322 F.2d 481 (6th Cir. 1963), 15042, Harvey v. Levine
|Citation:||322 F.2d 481, 138 U.S.P.Q. 659|
|Party Name:||William H. HARVEY, Paul E. Thies, and The William H. Harvey Company, Plaintiffs-Appellees, v. Roy LEVINE, Henry Feniger, Beacon Manufacturing Company, and Wax Products Manufacturing Company, Defendants-Appellants.|
|Case Date:||September 19, 1963|
|Court:||United States Courts of Appeals, Court of Appeals for the Sixth Circuit|
George Knowles, Cleveland, Ohio, Bosworth, Sessions, Herrstrom & Knowles, Fred J. Samerdyke, Cleveland, Ohio, on brief, for appellees.
Before MILLER, WEICK and O'SULLIVAN, Circuit Judges.
SHACKELFORD MILLER, Jr., Circuit Judge.
This action involves the validity and alleged infringement of United States Patent No. 2,750,216 issued to Paul E. Thies on June 12, 1956, for an invention relating to toilet bowl sleeve gaskets. The District Judge held the patent valid and infringed.
Prior to 1953 the plaintiff Thies had been a journeyman plumber, a master plumber and proprietor of a plumbing,
heating and electrical contracting business. The plaintiff William H. Harvey is the exclusive licensee for the United States of the Thies patent. Harvey also had experience as a journeyman and master plumber, and was in the plumbing contracting business in Omaha, Nebraska, prior to 1945, at which time he pioneered in the development and sale of wax ring sealing gaskets for toilet bowls. The plaintiff The William H. Harvey Company was incorporated in 1959 and became a sublicensee under the Thies patent.
The defendants Roy Levine and Henry Feniger, as partners, were engaged in selling, among other things, sealing gaskets. The partnership did business under the name of Beacon Manufacturing Company and also Wax Products Manufacturing Company. In July 1959 Beacon Manufacturing Company was incorporated and in February 1960 Levine and Feniger transferred some, if not all, of their partnership assets and business to the corporation, which continued in the manufacture and sale of the accused sleeve gaskets.
In their amended complaint the plaintiffs allege that the defendants wilfully infringed patent No. 2,750,216 by making, using or selling in the Northern District of Ohio bowl sleeve gaskets made or constructed in accordance with the invention disclosed and claimed in patent No. 2,750,216 without plaintiffs' license or consent. Plaintiffs sought a preliminary and permanent injunction against making, using or selling by the defendants of bowl sleeve gaskets, for an accounting and for damages by reason of the infringement of their patent.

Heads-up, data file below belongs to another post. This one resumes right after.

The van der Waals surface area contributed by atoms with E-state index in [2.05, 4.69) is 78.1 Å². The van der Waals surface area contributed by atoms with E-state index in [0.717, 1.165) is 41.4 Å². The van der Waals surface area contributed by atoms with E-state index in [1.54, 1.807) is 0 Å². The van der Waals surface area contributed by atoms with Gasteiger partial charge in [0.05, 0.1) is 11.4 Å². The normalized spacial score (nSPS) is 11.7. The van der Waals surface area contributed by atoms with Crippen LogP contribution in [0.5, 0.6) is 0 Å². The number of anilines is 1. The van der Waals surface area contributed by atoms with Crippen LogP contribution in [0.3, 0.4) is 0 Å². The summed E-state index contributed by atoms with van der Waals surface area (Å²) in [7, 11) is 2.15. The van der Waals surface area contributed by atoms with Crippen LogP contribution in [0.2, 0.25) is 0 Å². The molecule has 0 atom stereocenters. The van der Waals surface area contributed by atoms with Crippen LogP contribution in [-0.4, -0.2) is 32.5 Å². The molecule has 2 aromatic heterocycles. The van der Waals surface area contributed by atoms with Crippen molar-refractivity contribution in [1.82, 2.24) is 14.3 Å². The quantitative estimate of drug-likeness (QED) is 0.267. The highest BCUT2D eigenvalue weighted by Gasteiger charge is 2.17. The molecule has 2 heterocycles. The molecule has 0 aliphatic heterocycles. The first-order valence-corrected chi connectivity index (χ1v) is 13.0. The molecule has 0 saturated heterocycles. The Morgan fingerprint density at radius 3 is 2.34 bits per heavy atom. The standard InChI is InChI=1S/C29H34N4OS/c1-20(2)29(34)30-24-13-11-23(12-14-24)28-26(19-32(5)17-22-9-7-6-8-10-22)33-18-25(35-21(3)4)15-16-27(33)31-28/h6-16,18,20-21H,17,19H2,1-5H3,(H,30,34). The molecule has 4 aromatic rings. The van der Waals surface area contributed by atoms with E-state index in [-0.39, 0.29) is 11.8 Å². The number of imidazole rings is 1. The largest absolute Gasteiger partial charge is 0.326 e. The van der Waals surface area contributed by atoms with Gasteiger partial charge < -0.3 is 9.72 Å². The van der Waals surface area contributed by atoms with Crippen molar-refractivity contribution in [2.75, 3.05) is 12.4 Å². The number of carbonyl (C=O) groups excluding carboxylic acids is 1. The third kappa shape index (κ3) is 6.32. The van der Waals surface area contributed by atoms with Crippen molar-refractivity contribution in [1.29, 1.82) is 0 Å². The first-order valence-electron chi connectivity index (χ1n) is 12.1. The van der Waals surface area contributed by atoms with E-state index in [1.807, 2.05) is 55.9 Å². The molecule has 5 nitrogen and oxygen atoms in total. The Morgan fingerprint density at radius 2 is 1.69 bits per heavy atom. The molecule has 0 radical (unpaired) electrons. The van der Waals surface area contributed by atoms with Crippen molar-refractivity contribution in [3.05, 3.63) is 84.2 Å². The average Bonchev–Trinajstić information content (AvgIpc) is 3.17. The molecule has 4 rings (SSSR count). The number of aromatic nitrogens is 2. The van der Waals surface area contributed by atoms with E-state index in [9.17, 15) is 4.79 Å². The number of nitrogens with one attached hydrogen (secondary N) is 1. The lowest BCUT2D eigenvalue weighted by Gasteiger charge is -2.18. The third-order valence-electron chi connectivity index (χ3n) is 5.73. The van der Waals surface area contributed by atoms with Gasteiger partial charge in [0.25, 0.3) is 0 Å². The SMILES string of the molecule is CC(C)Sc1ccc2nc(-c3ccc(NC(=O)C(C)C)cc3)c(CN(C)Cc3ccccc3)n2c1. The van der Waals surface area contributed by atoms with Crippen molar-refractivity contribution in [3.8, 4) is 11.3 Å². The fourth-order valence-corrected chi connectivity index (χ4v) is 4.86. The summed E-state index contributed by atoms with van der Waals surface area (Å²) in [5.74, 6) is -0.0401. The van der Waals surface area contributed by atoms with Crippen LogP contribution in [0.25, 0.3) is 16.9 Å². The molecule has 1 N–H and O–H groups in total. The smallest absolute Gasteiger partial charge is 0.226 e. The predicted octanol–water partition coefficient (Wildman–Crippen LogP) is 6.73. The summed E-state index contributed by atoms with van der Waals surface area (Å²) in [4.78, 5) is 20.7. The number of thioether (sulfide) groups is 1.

The defendants deny the validity of the patent and also the alleged infringement. They also filed a counterclaim asking for a declaratory judgment that the patent was invalid and that it had not been infringed by the defendants.
The patent in suit relates to toilet bowl installations, with the purpose of the invention being 'to prevent dampness in floor areas around toilet bowls and thereby eliminate rotting or decaying of wood and other flooring materials around toilet bowls.' The invention contemplates 'a ring gasket of wax, sponge rubber, or other similar material, and a depending sleeve or skirt, the diameter of the lower end of which is less than that of the upper end, extended downwardly from the inner surface of the ring and having a flange on the upper end extended into the material of the ring.'
The application for the patent states: 'The object of this invention is, therefore, to provide a sealing gasket adapted to be positioned between the outlet opening of a toilet bowl and a nipple extended upwardly from soil pipe whereby the possibility of leakage between the parts is reduced to a minimum. * * * Another important object of the invention is to provide an improved gasket for sealing the connection between a toilet bowl and a drain or soil pipe below the bowl in which the gasket is adapted to be installed by the average artisan.'
The two claims of the patent read as follows:
'1. In a sealing gasket for a toilet bowl, the combination which comprises a ring of pliable material, said ring being rectangular-shaped in cross section and having an annular slot in the inner surface, a sleeve positioned with the upper part nested against the inner surface of the ring and having an inwardly offset lower part providing a skirt, the diameter of which is less than that of the upper part, and a flange...
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